One of the interesting things about religious nationalisms is their interchangeablity. I remember reading Peter van der Veer’s book, Religious Nationalism: Hindus and Muslims in India, when it came out in 1994. I was struck by the fact that all one would have to do is change the names and it could be about the United States. As I realized this, I slowed down and tested my intuition on individual sentences. It was uncanny. For all of the many differences between India and the United States, in their religious politics they seemed very much the same, each with a large majority belonging to a religious identity that was a sprawling yet cohesive set of beliefs and practices, modernist versions of Hinduism, on the one hand, and Protestantism, on the other, each defined in part as over against what they were not, Islam, on the one hand and Catholicism, on the other. Large, raucous, populous democracies whose elite would-be secularity was belied by substantial and enduring religious life. Each majoritarian religious conglomerate provided a ready repertoire of narratives, ideas, and icons to signal both inclusion and exclusion. And all of this well before the advent of Trump or Modi.

All of the essays in this forum are rich and fascinating in their detailed explorations of the entanglements and dynamic mutual reinforcement of nationalist and religious projects. (I have not responded to them individually because there are eight of them and I could not do them justice in 1500+ words!) Together, they illuminate the protean adaptability of religious nationalisms, which are always indeed both alike and different, and always changing, as Geneviève Zubrzycki has so ably articulated and illustrated in her own work on Poland and Québec. Religious nationalism is a highly mobile space: religions become parodies of themselves and more and more like one another, all in service to the modern state and to consumer capitalism. As Zubrzycki says in her introduction to this forum, what is becoming clear in the new scholarship about religious nationalism are “the many possible entanglements between these different modalities of managing religious and nonreligious identities, institutions, and frameworks in specific national contexts.” She points to differences; and yet what the featured contributions show is how they are always both the same and different.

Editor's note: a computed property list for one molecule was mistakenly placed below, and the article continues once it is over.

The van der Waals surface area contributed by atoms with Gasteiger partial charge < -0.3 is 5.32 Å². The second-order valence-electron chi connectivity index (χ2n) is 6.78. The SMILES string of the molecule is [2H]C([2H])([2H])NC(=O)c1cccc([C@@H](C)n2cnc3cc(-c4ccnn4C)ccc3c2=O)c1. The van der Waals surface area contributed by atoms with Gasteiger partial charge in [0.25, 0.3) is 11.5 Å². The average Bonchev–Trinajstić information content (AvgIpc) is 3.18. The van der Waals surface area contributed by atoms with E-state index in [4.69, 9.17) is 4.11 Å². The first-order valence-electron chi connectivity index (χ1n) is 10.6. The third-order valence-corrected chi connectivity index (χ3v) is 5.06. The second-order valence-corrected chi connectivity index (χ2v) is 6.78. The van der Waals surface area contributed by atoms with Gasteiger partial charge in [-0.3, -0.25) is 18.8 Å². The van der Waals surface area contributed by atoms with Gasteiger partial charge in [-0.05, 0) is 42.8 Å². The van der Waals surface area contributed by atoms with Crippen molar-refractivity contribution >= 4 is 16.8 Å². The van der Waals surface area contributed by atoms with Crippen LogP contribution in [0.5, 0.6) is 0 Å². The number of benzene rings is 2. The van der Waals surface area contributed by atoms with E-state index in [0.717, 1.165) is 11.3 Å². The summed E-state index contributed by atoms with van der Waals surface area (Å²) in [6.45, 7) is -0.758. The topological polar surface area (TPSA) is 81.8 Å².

How did this come to pass? How did specific national contexts become so much the same? Many explanations, cultural, economic, and political, are available. But it is worth considering some beginning points in the invention of the modern nation-state and the suffocating feedback loop that its self-justifying ideology has become, obscuring other versions of religion and community.